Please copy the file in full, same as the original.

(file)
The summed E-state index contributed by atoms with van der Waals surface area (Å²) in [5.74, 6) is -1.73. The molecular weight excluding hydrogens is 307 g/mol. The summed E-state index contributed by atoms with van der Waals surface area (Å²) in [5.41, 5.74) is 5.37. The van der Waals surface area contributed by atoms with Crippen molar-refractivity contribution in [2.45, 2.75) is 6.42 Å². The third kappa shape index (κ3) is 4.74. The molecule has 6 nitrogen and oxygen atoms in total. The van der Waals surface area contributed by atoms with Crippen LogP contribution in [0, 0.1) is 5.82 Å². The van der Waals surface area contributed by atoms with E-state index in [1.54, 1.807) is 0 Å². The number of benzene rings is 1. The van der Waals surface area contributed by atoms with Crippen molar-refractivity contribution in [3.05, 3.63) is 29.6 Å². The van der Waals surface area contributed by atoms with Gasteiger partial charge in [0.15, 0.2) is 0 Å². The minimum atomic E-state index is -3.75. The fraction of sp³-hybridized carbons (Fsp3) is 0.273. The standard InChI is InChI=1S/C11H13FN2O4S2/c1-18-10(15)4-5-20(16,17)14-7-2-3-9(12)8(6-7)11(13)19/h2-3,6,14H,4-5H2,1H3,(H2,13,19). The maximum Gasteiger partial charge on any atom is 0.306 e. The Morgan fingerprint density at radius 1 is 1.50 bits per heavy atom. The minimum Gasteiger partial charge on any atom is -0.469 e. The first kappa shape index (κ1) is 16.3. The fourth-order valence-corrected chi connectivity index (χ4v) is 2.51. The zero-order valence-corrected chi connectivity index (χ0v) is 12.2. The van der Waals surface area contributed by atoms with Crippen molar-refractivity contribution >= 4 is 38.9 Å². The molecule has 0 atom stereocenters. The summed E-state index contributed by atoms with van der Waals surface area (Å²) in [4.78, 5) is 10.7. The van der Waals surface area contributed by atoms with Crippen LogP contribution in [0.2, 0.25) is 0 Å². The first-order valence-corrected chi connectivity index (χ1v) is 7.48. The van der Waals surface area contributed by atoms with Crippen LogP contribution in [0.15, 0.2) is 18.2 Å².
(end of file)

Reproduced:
The summed E-state index contributed by atoms with van der Waals surface area (Å²) in [5.74, 6) is -1.73. The molecular weight excluding hydrogens is 307 g/mol. The summed E-state index contributed by atoms with van der Waals surface area (Å²) in [5.41, 5.74) is 5.37. The van der Waals surface area contributed by atoms with Crippen molar-refractivity contribution in [2.45, 2.75) is 6.42 Å². The third kappa shape index (κ3) is 4.74. The molecule has 6 nitrogen and oxygen atoms in total. The van der Waals surface area contributed by atoms with Crippen LogP contribution in [0, 0.1) is 5.82 Å². The van der Waals surface area contributed by atoms with E-state index in [1.54, 1.807) is 0 Å². The number of benzene rings is 1. The van der Waals surface area contributed by atoms with Crippen molar-refractivity contribution in [3.05, 3.63) is 29.6 Å². The van der Waals surface area contributed by atoms with Gasteiger partial charge in [0.15, 0.2) is 0 Å². The minimum atomic E-state index is -3.75. The fraction of sp³-hybridized carbons (Fsp3) is 0.273. The standard InChI is InChI=1S/C11H13FN2O4S2/c1-18-10(15)4-5-20(16,17)14-7-2-3-9(12)8(6-7)11(13)19/h2-3,6,14H,4-5H2,1H3,(H2,13,19). The maximum Gasteiger partial charge on any atom is 0.306 e. The Morgan fingerprint density at radius 1 is 1.50 bits per heavy atom. The minimum Gasteiger partial charge on any atom is -0.469 e. The first kappa shape index (κ1) is 16.3. The fourth-order valence-corrected chi connectivity index (χ4v) is 2.51. The zero-order valence-corrected chi connectivity index (χ0v) is 12.2. The van der Waals surface area contributed by atoms with Crippen molar-refractivity contribution >= 4 is 38.9 Å². The molecule has 0 atom stereocenters. The summed E-state index contributed by atoms with van der Waals surface area (Å²) in [4.78, 5) is 10.7. The van der Waals surface area contributed by atoms with Crippen LogP contribution in [0.2, 0.25) is 0 Å². The first-order valence-corrected chi connectivity index (χ1v) is 7.48. The van der Waals surface area contributed by atoms with Crippen LogP contribution in [0.15, 0.2) is 18.2 Å².